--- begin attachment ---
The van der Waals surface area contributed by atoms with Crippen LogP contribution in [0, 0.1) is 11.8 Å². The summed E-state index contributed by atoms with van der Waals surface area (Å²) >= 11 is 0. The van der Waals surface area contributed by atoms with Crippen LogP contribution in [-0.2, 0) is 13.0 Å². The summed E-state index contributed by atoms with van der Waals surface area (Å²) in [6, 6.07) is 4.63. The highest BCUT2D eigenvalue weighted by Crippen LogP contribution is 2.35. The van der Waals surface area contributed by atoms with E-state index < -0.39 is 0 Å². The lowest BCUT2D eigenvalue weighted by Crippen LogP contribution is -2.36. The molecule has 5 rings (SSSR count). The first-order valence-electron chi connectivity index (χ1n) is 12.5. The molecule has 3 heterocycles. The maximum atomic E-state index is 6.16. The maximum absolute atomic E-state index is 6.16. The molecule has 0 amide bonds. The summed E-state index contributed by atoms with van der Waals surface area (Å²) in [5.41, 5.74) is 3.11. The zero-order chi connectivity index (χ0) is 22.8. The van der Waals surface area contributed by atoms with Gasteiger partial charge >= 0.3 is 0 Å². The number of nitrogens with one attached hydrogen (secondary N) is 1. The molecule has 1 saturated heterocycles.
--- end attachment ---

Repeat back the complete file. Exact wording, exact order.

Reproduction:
The van der Waals surface area contributed by atoms with Crippen LogP contribution in [0, 0.1) is 11.8 Å². The summed E-state index contributed by atoms with van der Waals surface area (Å²) >= 11 is 0. The van der Waals surface area contributed by atoms with Crippen LogP contribution in [-0.2, 0) is 13.0 Å². The summed E-state index contributed by atoms with van der Waals surface area (Å²) in [6, 6.07) is 4.63. The highest BCUT2D eigenvalue weighted by Crippen LogP contribution is 2.35. The van der Waals surface area contributed by atoms with E-state index < -0.39 is 0 Å². The lowest BCUT2D eigenvalue weighted by Crippen LogP contribution is -2.36. The molecule has 5 rings (SSSR count). The first-order valence-electron chi connectivity index (χ1n) is 12.5. The molecule has 3 heterocycles. The maximum atomic E-state index is 6.16. The maximum absolute atomic E-state index is 6.16. The molecule has 0 amide bonds. The summed E-state index contributed by atoms with van der Waals surface area (Å²) in [5.41, 5.74) is 3.11. The zero-order chi connectivity index (χ0) is 22.8. The van der Waals surface area contributed by atoms with Gasteiger partial charge >= 0.3 is 0 Å². The number of nitrogens with one attached hydrogen (secondary N) is 1. The molecule has 1 saturated heterocycles.